One of the hard truths of machine learning is that certain kinds of data that would be really useful are also really hard to get. Some data points are more plentiful than others, but understanding (and predicting!) the minority class of data is incredibly useful in many areas. What if you want to detect fraudulent transactions, diagnose rare medical conditions, or discover anomalous behavior in your networks? You’ll easily be able to gather plenty of examples of non-fraudulent transactions, common conditions, and normal user behavior, but you may only have a small amount of data for what you want to predict. In this lab, we will explore the Synthetic Minority Oversampling Technique, better known as SMOTE, as a way of boosting the signal of the minority class.
Successfully complete this lab by achieving the following learning objectives:
- Set Up the Workspace
Log in and go to the Azure Machine Learning Studio workspace provided in the lab.
Create a training cluster of
Create a new blank pipeline in the Azure Machine Learning Studio designer.
- Create a Baseline Model
We need a baseline model to compare our SMOTE models against. For this, we will create a basic classification model.
The data you will be working with is in the CRM Churn Labels Shared and CRM Dataset Shared nodes. Set the data in CRM Churn Labels Shared as a label, and rename the column to "Label". Join the CRM dataset with the labels.
Split the data into training and test sets. Use 70% of the data for training. Set a random seed to repeatably split the data.
Using a Two-Class Boosted Decision Tree algorithm, train a classification model. Make sure to use the training data for this step.
Generate predictions for the testing data.
Generate statistics for the predictions.
Submit the pipeline. Create a new experiment to hold the results.
Once the pipeline completes, view the prediction statistics and find the area under the curve (AUC). This is what we will try to beat with our other models.
- Use SMOTE to Increase Underrepresented Samples
While we have established our baseline, we should be able to get better results if we have more examples of the underrepresented data. Let’s experiment with SMOTE to increase the churn data and see what impact it has on our model.
Create twice as many synthetic churn samples with SMOTE using the single nearest neighboring data point. Allow SMOTE to use all available data. Choose a non-zero random seed so we can start with the same intialization parameters for multiple experiments.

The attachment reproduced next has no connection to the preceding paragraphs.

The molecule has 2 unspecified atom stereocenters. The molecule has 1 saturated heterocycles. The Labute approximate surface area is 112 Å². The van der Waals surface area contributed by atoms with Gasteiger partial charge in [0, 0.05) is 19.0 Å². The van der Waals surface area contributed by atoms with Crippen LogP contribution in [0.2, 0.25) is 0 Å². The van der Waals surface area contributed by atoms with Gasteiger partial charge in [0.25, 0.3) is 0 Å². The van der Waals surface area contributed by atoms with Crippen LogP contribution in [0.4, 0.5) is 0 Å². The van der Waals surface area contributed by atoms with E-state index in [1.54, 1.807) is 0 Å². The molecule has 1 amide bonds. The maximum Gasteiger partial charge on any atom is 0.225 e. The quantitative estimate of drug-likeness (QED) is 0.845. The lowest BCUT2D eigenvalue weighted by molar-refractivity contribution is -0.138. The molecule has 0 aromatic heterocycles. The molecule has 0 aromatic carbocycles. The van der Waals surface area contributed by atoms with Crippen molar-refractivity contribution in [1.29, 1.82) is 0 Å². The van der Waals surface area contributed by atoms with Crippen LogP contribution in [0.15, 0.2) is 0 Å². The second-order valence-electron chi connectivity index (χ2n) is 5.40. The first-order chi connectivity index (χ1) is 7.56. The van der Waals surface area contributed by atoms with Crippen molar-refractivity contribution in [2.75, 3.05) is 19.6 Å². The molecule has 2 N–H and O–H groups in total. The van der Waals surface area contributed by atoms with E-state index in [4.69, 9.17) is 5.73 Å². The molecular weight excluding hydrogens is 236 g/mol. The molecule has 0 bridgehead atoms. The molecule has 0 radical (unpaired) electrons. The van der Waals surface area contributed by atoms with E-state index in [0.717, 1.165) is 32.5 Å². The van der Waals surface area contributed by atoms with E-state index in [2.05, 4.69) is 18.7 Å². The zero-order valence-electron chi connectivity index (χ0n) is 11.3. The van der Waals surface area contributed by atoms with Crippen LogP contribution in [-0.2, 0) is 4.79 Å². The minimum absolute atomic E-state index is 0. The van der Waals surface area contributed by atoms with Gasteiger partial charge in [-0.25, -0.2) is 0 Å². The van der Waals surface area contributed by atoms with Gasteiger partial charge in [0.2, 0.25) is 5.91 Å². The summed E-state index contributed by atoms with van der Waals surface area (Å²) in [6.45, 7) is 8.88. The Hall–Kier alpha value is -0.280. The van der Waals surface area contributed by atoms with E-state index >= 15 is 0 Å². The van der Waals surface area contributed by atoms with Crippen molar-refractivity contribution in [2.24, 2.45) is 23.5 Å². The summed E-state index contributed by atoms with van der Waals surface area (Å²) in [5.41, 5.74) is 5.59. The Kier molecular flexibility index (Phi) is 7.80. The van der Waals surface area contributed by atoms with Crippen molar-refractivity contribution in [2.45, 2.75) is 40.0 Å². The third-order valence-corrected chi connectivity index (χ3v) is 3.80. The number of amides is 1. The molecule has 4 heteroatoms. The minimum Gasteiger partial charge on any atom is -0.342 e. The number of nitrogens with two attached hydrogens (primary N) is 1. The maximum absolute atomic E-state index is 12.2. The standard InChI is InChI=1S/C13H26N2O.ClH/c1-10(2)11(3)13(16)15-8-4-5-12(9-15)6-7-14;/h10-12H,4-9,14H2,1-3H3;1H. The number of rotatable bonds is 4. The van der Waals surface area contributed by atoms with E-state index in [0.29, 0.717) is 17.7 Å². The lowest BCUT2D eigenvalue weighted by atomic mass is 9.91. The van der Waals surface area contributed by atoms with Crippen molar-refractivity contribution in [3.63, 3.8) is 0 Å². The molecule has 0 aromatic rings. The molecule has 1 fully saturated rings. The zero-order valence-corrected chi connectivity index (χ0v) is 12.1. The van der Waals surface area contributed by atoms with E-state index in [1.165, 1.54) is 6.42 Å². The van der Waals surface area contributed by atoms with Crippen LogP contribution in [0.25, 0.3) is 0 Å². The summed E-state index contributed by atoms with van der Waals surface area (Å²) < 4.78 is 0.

Note: SMOTE percentage is the percentage increase in the minority examples. This value must be in multiples of 100. A value of 100 means that we will create 100% extra examples, so we’ll effectively have twice as many examples. This will not affect the majority class. It will only change the proportion of data being used to train the model.
Number of nearest neighbors, frequently referred to as K, allows us to define how many similar examples to use when creating the synthetic data. The more neighbors you use, the more varied the synthetic samples. More neighbors gives more variety, but it can also lead to noise in the synthetic data. For our first pipeline, we’ll only use 1 nearest neighbor.
Split the oversampled data into training and testing data sets. Use 70% of the data for training and set the same random seed as the baseline model’s split.
Train another classification model with the same architecture as before, using the synthetic testing data.
Note: The synthetic data we are creating must only be used for training. This is crucially important. The data generated by SMOTE is statistically similar to the real data, but it is not the real data. When you see "synthetic data", you should be thinking "manufactured, imaginary data". We do not want to score the model using this. Instead, we will score the model using the test data split from the baseline model.
Use SMOTE to triple the churn examples using the two closest data points. Train another model using this data as above.
Use SMOTE to quadruple the churn examples using the three closest data points. Train another model using this data.
Submit the pipeline reusing the same experiment. This will take a few minutes since we’ve added so many nodes to the pipeline.
- Evaluate the SMOTE Results
The area under the curve (AUC) is a good proxy for how well the model performs across many threshold values, so we’ll use it to determine the best model. Higher values are better.
Which model do you think will be best?
Check the AUC of the baseline model so it is fresh in your mind.
For each SMOTE pipeline, find the AUC. Using these, determine which model performed best. Did any of your models perform worse than you expected?
Adjust the threshold value of your best model up and down to balance the model performance. For this problem, we can use the F1 score to help us determine the right threshold. Determining the optimum threshold will involve balancing how much time your Customer Relations team has for outreach against how many customers you are willing to let churn.
Note: The F1 score tells us the balance between precision and recall, which will help us find a good ratio for our true positives (users correctly predicted to churn) and false positives (users that wouldn’t churn but are predicted to). This will help balance the amount of work the Customer Relations team will have to do.